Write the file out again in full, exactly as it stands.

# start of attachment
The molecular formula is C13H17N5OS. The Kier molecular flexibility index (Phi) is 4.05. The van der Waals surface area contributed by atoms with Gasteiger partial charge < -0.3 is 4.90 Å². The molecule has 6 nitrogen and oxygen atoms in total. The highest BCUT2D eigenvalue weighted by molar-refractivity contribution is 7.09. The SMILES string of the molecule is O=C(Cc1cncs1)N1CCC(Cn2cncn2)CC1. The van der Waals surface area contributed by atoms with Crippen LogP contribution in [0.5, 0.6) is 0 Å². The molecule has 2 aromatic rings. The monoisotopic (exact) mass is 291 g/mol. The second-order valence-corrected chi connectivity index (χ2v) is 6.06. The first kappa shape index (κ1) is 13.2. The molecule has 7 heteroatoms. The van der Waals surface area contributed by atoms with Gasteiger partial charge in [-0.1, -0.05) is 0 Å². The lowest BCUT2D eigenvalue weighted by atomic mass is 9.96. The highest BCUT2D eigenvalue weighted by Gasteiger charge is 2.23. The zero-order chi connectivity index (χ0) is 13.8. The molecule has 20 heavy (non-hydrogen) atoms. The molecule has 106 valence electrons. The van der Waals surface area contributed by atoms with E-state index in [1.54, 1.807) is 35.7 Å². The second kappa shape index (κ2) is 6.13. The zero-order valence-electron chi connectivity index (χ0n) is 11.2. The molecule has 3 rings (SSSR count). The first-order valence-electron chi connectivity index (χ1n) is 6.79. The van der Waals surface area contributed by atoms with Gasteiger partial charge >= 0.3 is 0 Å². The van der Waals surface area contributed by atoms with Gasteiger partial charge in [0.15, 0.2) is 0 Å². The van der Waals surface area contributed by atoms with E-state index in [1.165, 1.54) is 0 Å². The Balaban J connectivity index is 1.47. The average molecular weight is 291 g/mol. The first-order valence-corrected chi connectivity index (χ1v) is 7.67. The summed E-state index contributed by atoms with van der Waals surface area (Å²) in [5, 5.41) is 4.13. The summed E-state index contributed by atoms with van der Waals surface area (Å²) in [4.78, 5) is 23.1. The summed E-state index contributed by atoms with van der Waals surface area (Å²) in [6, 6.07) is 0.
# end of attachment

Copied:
The molecular formula is C13H17N5OS. The Kier molecular flexibility index (Phi) is 4.05. The van der Waals surface area contributed by atoms with Gasteiger partial charge < -0.3 is 4.90 Å². The molecule has 6 nitrogen and oxygen atoms in total. The highest BCUT2D eigenvalue weighted by molar-refractivity contribution is 7.09. The SMILES string of the molecule is O=C(Cc1cncs1)N1CCC(Cn2cncn2)CC1. The van der Waals surface area contributed by atoms with Crippen LogP contribution in [0.5, 0.6) is 0 Å². The molecule has 2 aromatic rings. The monoisotopic (exact) mass is 291 g/mol. The second-order valence-corrected chi connectivity index (χ2v) is 6.06. The first kappa shape index (κ1) is 13.2. The molecule has 7 heteroatoms. The van der Waals surface area contributed by atoms with Gasteiger partial charge in [-0.1, -0.05) is 0 Å². The lowest BCUT2D eigenvalue weighted by atomic mass is 9.96. The highest BCUT2D eigenvalue weighted by Gasteiger charge is 2.23. The zero-order chi connectivity index (χ0) is 13.8. The molecule has 20 heavy (non-hydrogen) atoms. The molecule has 106 valence electrons. The van der Waals surface area contributed by atoms with E-state index in [1.54, 1.807) is 35.7 Å². The second kappa shape index (κ2) is 6.13. The zero-order valence-electron chi connectivity index (χ0n) is 11.2. The molecule has 3 rings (SSSR count). The first-order valence-electron chi connectivity index (χ1n) is 6.79. The van der Waals surface area contributed by atoms with Gasteiger partial charge >= 0.3 is 0 Å². The van der Waals surface area contributed by atoms with Gasteiger partial charge in [0.15, 0.2) is 0 Å². The van der Waals surface area contributed by atoms with E-state index in [1.165, 1.54) is 0 Å². The Balaban J connectivity index is 1.47. The average molecular weight is 291 g/mol. The first-order valence-corrected chi connectivity index (χ1v) is 7.67. The summed E-state index contributed by atoms with van der Waals surface area (Å²) in [5, 5.41) is 4.13. The summed E-state index contributed by atoms with van der Waals surface area (Å²) in [4.78, 5) is 23.1. The summed E-state index contributed by atoms with van der Waals surface area (Å²) in [6, 6.07) is 0.